FrontRunners: From the Robb Cellar

    Those privileged to taste Grand Marnier Quintessence can sincerely boast that they have sampled paradise. After all, this new expression of Grand Marnier—the first to be released since distiller Marnier Lapo­stolle debuted Cent Cinquantenaire in 1977 to celebrate its sesquicentennial—includes rare eaux-de-vie selected from the Grand Marnier Paradise, an exclusive reserve cellar at the distillery in Neauphle-le-Château, France, where the firm stores bottles of Grande Champagne Cognac, some of which date back as far as 1875. Though the more than 20 component spirits in this ethereal blend range in age from 25 to 100 years, the two most remarkable examples are the vintage 1955 and 1906 Cognacs. The depth of these eaux-de-vie is enhanced, according to Grand Marnier tradition, by the addition of distillate extracted from citrus bigaradia, or bitter orange, grown in the Caribbean and used in the original recipe by Louis-Alexandre Marnier Lapostolle. The result is a heady amber elixir, with scents of orange oil, peonies, toffee, and toasted marshmallow, that on the palate yields flavors of candied blood orange, lemongrass, honey, and tea. ($700) www.grand-marnier.com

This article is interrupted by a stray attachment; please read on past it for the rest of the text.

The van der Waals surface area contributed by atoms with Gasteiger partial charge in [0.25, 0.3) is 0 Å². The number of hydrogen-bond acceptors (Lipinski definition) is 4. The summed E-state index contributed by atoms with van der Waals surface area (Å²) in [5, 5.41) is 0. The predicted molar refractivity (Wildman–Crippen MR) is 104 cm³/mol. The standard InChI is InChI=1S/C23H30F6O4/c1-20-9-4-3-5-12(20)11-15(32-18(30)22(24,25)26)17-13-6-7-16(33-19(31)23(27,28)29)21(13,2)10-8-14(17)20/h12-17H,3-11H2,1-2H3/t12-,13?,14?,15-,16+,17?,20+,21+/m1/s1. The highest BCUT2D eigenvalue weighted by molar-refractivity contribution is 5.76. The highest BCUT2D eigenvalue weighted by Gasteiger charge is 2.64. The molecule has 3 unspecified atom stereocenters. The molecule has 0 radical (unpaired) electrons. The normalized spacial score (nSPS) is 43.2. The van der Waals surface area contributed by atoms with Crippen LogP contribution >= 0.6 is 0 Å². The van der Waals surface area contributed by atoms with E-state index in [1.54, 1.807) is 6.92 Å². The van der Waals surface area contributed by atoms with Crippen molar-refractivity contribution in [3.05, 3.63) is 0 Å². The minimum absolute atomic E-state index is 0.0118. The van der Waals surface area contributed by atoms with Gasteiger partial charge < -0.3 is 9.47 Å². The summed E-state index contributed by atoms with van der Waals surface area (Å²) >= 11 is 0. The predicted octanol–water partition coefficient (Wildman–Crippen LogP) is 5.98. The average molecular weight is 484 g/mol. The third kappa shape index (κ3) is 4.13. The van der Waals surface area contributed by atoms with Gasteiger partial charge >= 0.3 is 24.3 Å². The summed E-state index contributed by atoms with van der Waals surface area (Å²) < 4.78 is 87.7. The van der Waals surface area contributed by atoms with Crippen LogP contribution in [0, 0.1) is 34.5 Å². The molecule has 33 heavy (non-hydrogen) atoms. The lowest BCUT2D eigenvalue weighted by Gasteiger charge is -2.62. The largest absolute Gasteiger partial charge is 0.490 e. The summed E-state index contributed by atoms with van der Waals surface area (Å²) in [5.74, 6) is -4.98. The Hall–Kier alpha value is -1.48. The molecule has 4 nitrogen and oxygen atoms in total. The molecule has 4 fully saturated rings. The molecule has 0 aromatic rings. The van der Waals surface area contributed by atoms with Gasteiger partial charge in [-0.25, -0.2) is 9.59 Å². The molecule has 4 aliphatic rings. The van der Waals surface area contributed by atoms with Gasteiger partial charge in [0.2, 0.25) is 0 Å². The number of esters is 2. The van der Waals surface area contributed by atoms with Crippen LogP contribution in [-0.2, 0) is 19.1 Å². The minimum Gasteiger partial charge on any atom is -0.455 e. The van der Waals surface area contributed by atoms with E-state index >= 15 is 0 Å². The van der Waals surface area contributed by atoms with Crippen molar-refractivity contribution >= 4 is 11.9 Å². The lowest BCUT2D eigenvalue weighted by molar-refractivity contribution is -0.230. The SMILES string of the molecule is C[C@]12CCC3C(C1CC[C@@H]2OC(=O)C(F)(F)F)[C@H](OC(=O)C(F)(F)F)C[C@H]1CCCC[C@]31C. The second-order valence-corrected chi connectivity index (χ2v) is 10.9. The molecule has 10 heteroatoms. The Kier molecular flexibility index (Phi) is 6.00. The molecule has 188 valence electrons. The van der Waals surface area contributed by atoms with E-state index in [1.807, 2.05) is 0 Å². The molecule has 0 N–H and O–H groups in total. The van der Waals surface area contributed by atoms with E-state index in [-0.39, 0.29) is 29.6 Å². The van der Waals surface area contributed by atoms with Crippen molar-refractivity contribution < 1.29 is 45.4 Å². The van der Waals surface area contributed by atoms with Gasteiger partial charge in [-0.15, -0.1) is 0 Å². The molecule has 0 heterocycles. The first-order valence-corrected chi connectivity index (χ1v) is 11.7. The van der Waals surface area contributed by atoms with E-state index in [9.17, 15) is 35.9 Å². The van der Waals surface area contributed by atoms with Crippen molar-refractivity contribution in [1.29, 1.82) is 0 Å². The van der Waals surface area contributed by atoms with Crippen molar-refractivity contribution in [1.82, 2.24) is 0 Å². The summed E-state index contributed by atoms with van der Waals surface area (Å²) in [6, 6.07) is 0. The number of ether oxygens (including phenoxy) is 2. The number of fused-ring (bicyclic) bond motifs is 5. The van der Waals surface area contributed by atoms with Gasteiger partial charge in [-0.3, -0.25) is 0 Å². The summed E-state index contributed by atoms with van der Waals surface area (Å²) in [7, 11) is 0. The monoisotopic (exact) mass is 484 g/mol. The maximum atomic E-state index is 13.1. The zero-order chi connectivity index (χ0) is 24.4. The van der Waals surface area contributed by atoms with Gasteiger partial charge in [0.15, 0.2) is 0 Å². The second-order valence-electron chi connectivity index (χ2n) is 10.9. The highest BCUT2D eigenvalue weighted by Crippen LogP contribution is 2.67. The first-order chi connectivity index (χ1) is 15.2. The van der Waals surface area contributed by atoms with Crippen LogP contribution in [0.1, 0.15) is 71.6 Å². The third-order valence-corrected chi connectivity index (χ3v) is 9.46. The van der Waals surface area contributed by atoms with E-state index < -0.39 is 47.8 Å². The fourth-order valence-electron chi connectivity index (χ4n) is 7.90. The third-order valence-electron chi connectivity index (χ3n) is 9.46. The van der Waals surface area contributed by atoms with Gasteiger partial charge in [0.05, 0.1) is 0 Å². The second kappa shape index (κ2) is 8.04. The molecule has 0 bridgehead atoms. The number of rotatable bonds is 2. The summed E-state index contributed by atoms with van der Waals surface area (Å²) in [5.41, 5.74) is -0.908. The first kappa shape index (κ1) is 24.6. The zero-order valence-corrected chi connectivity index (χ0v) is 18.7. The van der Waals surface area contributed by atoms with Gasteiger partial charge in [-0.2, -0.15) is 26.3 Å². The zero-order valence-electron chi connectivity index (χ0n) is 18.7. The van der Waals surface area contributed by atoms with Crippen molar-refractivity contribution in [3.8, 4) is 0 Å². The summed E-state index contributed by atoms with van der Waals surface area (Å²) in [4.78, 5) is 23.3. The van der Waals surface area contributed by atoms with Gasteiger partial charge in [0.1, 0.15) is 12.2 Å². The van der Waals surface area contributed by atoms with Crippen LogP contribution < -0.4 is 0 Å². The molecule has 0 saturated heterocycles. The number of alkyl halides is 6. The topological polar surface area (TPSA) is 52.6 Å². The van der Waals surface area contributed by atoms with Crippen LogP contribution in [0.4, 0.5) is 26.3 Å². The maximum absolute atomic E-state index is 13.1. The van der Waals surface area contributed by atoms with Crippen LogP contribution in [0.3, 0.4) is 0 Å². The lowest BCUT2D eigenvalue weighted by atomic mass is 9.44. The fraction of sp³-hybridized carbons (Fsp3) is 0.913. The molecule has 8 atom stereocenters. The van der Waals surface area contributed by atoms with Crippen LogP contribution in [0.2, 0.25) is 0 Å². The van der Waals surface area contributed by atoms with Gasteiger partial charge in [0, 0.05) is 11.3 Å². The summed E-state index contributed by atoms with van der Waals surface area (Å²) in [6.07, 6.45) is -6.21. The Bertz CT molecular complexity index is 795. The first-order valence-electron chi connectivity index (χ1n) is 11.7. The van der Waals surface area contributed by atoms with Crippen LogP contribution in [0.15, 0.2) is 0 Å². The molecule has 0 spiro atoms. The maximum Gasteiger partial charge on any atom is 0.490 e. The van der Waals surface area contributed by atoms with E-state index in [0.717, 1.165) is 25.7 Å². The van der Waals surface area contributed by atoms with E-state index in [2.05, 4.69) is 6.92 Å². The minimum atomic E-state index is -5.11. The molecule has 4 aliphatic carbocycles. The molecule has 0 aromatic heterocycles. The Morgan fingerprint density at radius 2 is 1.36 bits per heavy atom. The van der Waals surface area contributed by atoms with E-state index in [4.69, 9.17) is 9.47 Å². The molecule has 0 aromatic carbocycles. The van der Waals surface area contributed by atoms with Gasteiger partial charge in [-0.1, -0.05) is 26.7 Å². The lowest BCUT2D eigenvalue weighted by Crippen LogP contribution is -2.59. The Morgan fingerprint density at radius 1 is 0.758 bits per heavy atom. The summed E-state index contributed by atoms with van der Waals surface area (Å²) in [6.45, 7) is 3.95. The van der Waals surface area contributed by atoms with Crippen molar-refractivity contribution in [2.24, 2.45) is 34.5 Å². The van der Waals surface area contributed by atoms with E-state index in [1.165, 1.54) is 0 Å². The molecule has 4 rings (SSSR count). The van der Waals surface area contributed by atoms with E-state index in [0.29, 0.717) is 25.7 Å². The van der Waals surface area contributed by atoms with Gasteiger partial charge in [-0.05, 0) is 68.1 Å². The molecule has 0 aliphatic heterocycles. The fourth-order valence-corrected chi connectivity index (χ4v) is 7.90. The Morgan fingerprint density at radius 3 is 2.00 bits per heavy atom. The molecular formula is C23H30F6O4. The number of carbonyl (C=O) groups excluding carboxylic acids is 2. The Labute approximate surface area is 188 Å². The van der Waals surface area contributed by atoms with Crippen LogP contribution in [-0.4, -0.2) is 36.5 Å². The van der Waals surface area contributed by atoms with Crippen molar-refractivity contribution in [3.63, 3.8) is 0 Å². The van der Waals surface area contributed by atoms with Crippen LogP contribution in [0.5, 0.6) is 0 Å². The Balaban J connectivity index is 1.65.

A bottle of Château Ducru-Beaucaillou that Cliff Lede had tasted in his youth inspired him to collect wines from Bor­deaux. But his transformation from enlightened enthusiast to entrepreneur occurred in the late 1990s, when the Canadian businessman first visited the Napa Valley. Not long afterward, he acquired 60 acres of prime vineyards in the Stags Leap District. His latest acquisition, however, came from Bor­deaux: consulting winemaker Philippe Melka, a native of that region who has crafted wines for some of Napa’s leading labels. Mel­ka’s first release for Cliff Lede, Cliff Lede 2010 Sauvignon Blanc, is a lively white that exudes aromas of lemon, mint, and ripe peach. The palate is crisp, the finish as long, cool, and mellow as an Indian-summer evening. ($23) www.cliffledevineyards.com

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